You know when you’re talking to a service representative over the phone, and you have to use the phonetic alphabet to spell out your name or something? Professionals use the NATO phonetic alphabet (think alfa, bravo, charlie, delta), but I’m no pro. So I make up my own phonetic alphabet as I go. However, I’m beginning to be concerned about what my personal phonetic alphabet Freudianly reveals about me.
Take last night, for instance. My dear old grandma called to wish me happy birthday and to get Violet’s birth information, and the conversation went something like this:
Me: We named her Violet Fe. “Fe” means “faith” in Spanish.
Grandma: Oh, okay. Violet Say.
Me: No, not “Say,” actually—it’s “Fe”: F-e.
Grandma: Oh. S-e!
Me: It’s F as in Fanny and e as in elephant.
Grandma: Oh, I see. S as in Shannie and e as in elephant.
Me: Hmm. Let me try this again. It’s F as in . . . Fat, and e as in elephant.
Grandma: H as in Hat?
Me: [Tossing my hands up in disbelief, only because Grandma won’t know how amazed I am that she can not understand me.] F! F as in . . . Fruitless!
Grandma: Oh! F! Okay, so F-e. Feh. Feh? Is it capital F and capital E?
Me: No. It’s one word: capital F and lowercase e. [For the love of Pete. It’s a two-letter name. Why are we having such a long conversation?]
Grandma: Alright—F and e.
So, Grandma finally got it (maybe), but not before teasing out the fact that while thinking of my daughter’s name, fanny, elephant, and fat were the first descriptors that came to my mind. Don’t get me wrong—I love fat babies (well, except maybe this one)—it’s just that fat elephant fanny wasn’t exactly the subconscious image I was going for with my little girl.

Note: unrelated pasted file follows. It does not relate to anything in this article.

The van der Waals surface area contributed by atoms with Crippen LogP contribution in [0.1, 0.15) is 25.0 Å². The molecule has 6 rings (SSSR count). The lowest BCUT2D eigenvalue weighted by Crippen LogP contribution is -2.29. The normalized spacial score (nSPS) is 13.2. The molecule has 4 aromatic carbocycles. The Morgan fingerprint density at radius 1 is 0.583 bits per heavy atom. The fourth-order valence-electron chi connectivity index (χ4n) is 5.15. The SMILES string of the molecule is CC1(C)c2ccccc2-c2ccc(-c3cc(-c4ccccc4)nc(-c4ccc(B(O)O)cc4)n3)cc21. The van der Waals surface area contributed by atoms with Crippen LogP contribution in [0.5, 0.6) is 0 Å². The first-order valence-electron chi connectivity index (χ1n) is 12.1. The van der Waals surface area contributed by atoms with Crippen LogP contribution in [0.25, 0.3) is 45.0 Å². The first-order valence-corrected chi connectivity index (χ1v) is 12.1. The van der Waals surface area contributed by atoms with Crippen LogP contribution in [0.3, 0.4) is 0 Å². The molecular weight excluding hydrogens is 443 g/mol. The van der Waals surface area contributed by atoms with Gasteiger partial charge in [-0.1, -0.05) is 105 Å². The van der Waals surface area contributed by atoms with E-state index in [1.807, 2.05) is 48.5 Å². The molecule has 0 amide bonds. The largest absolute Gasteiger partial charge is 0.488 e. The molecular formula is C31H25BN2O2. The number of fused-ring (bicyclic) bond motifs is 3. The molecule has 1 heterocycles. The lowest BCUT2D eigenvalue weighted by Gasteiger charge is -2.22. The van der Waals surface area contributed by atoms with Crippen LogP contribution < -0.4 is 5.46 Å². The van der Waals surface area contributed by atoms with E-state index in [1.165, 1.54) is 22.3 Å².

I’m not gonna lie—sometimes I do second-guess myself about the names we’ve given our kids. I did that the first time someone (yes, a foreigner) called my Halen “Helen” and then asked whether that wasn’t a girl’s name. And now, whenever I say Violet’s first and last name together, in my mind I see the cringe on Joey’s face when he said the two names made odd bedfellows. And then it dawns on me: I am no different from all those Wasatch-fronters who name their kids things like “Braker” and “Runner” and “Tricker.” My name choices are maybe weird too!
The funny thing about kid names is that they’re invariably more a reflection of the parent’s personality than of the child’s (unless you’re one of those lucky Native Americans who get permanent monikers only after their personality develops). Our culture is terribly presumptuous to saddle babies with names they haven’t earned. And yet, what’s in a name? Don’t we with the lives we live define our name on our own terms, even if it is common enough to have been defined a thousand times before? Heck yeah! Forget the naysayers. I love Violet Fe.
Have you ever had second thoughts about the name you gave one of your kids? Or did you get saddled with a name you would have rather declined to define?